Gov. Roy Cooper Joins EDCI in Support of Early Childhood Outcomes and Student Success in East Durham

Gov. Roy Cooper visits with EDCI and Board Chair Barker French.

Gov. Roy Cooper looks onto an EDCI presentation with Barker French, chair of EDCI's Board of Directors. (Corey Risinger/EDCI)

[DURHAM, NORTH CAROLINA] On Friday, Gov. Roy Cooper joined the East Durham Children’s Initiative (EDCI) to learn about the nonprofit’s cradle to college or career model and the positive outcomes realized for East Durham families.

EDCI also hosted N.C. Sen. Floyd McKissick Jr. – a longtime Durham advocate and public official – and Dr. Pascal Mubenga, Superintendent of Durham Public Schools. 

EDCI, a place-based nonprofit inspired by the Harlem Children’s Zone, has offered academic interventions and out-of-school programming since its creation in 2011. The nonprofit focuses its efforts within a 120-block area identified by the state as a particularly vulnerable neighborhood of Durham. Recognizing the importance of early childhood experiences on brain development and learning, EDCI enrolls children from birth and connects families with a team of Family Advocates, who aim to engage parents in their children’s education. EDCI Advocates support families by conducting screenings and assessments, delivering parent workshops, providing referrals to services, and functioning as a crucial bridge between families, teachers, and schools.

“Our youngest children were born last night,” said David Reese, EDCI President & CEO, explaining that their connection back to EDCI begins with a nurse visit from Durham Connects. “And our oldest children are 14, so we’re growing our programming with them.”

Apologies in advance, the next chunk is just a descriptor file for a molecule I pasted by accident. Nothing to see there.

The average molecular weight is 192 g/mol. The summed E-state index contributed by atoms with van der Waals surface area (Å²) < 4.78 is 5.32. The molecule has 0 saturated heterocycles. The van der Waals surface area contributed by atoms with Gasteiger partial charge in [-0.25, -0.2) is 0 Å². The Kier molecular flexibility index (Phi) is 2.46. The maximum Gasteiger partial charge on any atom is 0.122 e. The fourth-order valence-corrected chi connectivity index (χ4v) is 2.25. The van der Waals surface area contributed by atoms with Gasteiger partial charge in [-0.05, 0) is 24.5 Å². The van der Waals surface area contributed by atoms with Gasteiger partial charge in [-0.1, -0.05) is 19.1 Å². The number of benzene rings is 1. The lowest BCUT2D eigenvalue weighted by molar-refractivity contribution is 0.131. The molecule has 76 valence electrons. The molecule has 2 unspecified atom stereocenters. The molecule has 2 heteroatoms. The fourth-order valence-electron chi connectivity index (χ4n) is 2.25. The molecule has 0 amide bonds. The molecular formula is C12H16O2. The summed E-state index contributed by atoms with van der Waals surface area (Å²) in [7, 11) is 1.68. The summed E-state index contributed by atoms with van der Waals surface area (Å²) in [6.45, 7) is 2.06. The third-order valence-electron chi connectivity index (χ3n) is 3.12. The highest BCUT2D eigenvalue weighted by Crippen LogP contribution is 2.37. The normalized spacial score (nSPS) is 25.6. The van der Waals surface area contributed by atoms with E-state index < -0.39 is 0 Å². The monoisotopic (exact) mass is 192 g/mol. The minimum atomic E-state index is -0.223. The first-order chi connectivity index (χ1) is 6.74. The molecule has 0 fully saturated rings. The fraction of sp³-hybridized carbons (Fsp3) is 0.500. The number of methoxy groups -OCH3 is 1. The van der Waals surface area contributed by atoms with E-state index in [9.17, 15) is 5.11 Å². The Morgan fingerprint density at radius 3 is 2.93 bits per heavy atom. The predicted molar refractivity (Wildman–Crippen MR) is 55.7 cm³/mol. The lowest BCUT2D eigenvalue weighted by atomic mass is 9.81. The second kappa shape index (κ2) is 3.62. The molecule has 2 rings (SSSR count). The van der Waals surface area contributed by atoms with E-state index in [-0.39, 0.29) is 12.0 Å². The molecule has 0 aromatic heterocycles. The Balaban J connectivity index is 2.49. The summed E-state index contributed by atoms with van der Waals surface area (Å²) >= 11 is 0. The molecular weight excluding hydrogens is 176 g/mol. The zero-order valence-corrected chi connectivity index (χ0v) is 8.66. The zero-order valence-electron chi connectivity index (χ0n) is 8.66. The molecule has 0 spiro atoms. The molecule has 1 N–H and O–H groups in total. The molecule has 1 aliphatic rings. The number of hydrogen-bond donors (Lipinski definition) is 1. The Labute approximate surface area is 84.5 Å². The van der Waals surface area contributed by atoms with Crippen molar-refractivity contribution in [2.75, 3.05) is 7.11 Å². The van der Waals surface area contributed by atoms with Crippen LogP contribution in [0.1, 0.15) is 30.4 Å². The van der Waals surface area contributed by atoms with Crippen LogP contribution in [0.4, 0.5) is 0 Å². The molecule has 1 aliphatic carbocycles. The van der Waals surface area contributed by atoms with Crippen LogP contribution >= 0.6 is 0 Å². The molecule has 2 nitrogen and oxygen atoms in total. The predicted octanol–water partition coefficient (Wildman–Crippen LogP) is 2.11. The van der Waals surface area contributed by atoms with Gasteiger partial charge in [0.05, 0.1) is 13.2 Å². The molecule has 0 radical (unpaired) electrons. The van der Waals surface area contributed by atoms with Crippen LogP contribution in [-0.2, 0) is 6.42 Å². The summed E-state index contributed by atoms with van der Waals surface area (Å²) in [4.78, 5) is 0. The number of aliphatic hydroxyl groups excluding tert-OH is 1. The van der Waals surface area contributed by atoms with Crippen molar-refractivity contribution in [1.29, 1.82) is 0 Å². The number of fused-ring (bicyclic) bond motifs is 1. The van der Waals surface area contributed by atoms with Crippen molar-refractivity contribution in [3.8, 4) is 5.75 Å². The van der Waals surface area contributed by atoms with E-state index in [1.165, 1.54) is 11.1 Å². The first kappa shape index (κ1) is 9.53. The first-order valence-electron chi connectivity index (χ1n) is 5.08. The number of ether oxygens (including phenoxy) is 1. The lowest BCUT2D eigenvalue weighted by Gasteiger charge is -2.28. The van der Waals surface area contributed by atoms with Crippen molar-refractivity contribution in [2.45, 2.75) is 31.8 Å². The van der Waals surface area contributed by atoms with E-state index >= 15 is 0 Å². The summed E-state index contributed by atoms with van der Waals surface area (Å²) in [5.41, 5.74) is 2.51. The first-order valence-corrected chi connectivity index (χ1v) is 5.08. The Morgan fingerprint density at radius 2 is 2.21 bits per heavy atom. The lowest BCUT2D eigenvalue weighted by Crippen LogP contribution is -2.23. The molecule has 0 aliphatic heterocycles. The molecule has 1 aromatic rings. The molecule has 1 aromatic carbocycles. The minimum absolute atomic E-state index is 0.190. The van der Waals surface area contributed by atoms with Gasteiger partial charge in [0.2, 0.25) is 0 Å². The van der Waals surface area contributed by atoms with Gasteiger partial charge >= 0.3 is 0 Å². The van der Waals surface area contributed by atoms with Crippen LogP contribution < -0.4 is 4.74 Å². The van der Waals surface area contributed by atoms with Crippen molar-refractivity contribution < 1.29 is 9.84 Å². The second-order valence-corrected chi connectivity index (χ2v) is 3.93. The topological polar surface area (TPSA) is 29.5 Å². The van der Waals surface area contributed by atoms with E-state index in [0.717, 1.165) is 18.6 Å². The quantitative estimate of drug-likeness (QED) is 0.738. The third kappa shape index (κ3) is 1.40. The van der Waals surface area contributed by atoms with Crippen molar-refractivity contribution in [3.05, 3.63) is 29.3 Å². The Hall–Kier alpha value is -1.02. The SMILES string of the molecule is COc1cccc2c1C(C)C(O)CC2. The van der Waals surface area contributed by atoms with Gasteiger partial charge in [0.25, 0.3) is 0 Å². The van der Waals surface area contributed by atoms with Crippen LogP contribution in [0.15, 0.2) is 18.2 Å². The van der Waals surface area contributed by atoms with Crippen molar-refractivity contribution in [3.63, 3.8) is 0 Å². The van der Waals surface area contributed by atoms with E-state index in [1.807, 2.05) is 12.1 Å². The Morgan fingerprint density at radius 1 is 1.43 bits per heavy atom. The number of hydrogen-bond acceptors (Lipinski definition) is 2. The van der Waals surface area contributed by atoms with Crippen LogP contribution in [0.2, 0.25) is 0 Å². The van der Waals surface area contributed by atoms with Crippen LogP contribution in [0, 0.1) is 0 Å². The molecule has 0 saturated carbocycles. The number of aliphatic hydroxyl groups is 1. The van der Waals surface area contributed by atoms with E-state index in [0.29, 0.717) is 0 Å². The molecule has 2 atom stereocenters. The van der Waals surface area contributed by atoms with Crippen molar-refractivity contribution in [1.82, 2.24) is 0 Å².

Reese emphasized the importance of community leadership in directing the nonprofit’s vision. That vision, he noted, closely aligns with the state’s Early Childhood Action Plan for children from birth to age 8.

“The Governor’s plan shines a critical light on factors contributing to education inequity in North Carolina and challenges everyone working on behalf of children and families to do more to hit the defined targets,” Reese said.

DPS Superintendent Mubenga celebrated DPS’s partnership with EDCI, highlighting an annual summer STEAM (science-technology-engineering-arts-mathematics) camp hosted at Eastway Elementary School and benefiting many of its students. The importance of education is rooted in Mubenga’s household – his daughter is an elementary school teacher – and he shared the need to equip students with effective and early interventions.

“DPS invests in STEAM Camp because it has a measurable impact. This past year, STEAM camp not only prevented summer learning loss, students achieved significant gains in literacy,” Mubenga said.

After visiting with N.C. First Lady Kristen Cooper during summertime, EDCI leadership was eager to host the governor for a conversation about student outcomes in East Durham. 

“Access to high quality and affordable early learning is critical for our youth in North Carolina. EDCI and its partners are providing the wrap-around supports and programs to ensure a strong start for East Durham children,” Gov. Cooper said.


East Durham Children’s Initiative (EDCI) is a 501(c)(3) that walks alongside East Durham families on the path from cradle to college or career. Learn more by visiting www.edci.org or contacting Kathleen Guerra, Director of External Engagement: kathleen.guerra@edci.org.

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